• Seek out a psychologist or psychiatrist who teaches cognitive-behavioral psychotherapy. It helps irrational worries and gives new cognitions or thoughts more in line with a rational not trying to deny reality.
  • Postpartum anxiety is a shift in neurochemicals in your brain that occur when you have an anxiety disorder of any sort. However, it is often hormone-driven and requires chemical intervention.

How long does it last?

If you genuinely have a postpartum anxiety disorder or postpartum anxiety, it may not resolve without treatment. Once you've moved into a more severe postpartum anxiety disorder, you must seek treatment because it might not go away on its own.

There is the kinetic effect. We have wiring connections in the brain that we don't often use, so they are weak. When you stay ill, the activity goes on in that wiring and builds neuronal strength. The longer you stay ill, the more likely you are to relapse again in the future. It is essential to get treatment as early as possible.

What are specific signs that partners, families, and close friends can watch out for?

  • The difficulty with sleeping, even though she's tired.
  • The change in appetite or loss of appetite. This is dangerous because if you're nursing, you need calories.
  • The inability to take pleasure in anything, so things that previously would have brought her happiness.
  • Passive suicidal ideation and expressions of sadness and hopelessness or guilt of not being a good mother. Expression of guilty feelings or being incredibly irritable.
  • Feelings of sadness and hopelessness, or guilt. It's normal to have more irritability.
    However, high irritability would be a tip for family and friends.

How can you recognize the difference between isolating and the need for alone time?

If a person has always been an introvert and needs time to be alone to recover, she also needs this time after the child's birth. That doesn't mean that person always was alone and socially isolated.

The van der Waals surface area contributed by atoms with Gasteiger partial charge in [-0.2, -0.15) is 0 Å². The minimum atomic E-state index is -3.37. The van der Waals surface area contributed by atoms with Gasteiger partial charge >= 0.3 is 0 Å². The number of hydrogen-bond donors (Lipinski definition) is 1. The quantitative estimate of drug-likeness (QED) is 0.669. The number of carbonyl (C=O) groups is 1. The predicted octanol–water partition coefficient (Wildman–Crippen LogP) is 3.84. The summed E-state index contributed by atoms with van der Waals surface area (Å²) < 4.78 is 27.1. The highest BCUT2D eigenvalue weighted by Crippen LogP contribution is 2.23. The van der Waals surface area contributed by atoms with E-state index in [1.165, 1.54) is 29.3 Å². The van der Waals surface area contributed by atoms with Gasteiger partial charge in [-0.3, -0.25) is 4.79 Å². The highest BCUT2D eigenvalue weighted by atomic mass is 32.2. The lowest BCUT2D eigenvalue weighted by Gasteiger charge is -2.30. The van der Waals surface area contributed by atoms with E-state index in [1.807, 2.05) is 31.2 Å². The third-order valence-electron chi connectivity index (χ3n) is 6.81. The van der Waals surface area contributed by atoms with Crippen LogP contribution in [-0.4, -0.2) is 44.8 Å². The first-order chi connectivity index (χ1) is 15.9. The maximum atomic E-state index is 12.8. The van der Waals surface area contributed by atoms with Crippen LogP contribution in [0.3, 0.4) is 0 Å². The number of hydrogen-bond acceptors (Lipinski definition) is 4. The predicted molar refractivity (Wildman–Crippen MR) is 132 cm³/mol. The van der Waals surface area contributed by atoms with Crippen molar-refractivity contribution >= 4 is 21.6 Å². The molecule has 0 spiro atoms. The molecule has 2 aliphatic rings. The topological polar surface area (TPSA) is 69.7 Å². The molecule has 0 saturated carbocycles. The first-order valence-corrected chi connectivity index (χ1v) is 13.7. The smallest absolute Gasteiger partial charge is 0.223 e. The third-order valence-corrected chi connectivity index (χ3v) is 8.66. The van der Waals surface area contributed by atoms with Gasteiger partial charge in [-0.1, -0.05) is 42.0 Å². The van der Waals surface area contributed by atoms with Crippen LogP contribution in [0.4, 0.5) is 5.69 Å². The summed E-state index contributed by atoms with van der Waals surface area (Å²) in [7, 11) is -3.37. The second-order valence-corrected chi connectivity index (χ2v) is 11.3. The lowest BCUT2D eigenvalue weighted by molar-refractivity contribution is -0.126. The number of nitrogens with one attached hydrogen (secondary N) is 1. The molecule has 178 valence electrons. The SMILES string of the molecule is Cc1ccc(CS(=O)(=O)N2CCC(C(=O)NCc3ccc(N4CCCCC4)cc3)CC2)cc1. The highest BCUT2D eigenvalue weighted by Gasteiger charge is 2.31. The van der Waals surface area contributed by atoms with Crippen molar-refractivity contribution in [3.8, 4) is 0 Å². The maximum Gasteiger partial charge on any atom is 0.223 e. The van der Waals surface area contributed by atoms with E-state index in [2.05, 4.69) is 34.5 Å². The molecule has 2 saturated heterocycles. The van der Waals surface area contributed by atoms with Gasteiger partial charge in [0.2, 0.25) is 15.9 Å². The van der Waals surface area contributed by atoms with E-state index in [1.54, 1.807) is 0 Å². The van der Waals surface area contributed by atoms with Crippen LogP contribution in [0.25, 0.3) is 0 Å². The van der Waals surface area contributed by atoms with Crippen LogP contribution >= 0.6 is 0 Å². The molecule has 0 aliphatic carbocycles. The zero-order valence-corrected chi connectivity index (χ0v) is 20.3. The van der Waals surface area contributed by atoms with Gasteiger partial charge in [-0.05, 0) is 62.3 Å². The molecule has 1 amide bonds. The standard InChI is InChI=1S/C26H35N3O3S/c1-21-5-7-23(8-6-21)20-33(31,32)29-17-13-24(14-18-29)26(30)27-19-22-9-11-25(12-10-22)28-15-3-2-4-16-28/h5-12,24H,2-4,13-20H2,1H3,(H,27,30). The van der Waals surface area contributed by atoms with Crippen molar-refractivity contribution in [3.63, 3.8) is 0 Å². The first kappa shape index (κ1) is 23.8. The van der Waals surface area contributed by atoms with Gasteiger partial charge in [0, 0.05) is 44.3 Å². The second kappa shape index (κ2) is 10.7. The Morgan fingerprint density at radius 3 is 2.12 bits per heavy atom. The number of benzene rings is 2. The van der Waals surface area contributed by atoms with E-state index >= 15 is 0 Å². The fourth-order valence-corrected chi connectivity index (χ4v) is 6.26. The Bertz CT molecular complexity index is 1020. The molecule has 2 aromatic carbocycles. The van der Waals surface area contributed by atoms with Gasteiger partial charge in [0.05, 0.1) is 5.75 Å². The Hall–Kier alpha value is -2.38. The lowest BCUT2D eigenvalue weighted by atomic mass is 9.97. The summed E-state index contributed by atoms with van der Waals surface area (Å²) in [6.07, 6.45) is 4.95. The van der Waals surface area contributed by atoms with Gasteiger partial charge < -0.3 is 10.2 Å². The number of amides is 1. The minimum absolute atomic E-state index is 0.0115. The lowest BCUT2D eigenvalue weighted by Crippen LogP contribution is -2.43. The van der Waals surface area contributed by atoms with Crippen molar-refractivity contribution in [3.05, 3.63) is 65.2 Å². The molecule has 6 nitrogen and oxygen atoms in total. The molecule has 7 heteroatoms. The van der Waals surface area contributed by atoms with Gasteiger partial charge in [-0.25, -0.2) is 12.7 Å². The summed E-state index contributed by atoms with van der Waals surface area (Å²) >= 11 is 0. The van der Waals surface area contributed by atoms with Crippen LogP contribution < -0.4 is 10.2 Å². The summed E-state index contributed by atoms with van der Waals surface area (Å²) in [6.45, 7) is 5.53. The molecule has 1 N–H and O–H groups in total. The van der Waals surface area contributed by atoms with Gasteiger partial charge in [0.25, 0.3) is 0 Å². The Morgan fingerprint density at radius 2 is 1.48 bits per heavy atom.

If you see that she does not pick up the phone, she refuses to see for no reason - this is a standard deviation from where they were. You probably need to push a little more than you did before.

If a new mom doesn't respond to your requests, you may need to pay more attention to her behavior.

If you see significant deviations from normal behavior - ask about it. A new mom may need support or help. Show that she is not alone, that she is still important to you.

One of the first things mothers do when they have postpartum depression is judgment and self-observation. Friends and family need to show support, recognize the first signs and offer some help.

Top Tips for new mothers who struggle with postpartum anxiety

Understand that becoming a parent is a massive developmental change, and it takes some time to adjust to that. Have some empathy for yourself. It is normal to be afraid and scared. All new moms feel that way.

If thoughts are stuck in your head, and it goes around and around, and you can't get rid of it - seek out some help. Anxiety impairs your ability to have joy and feel good during this development change. Some professional treatment would help you to make the most of this transition.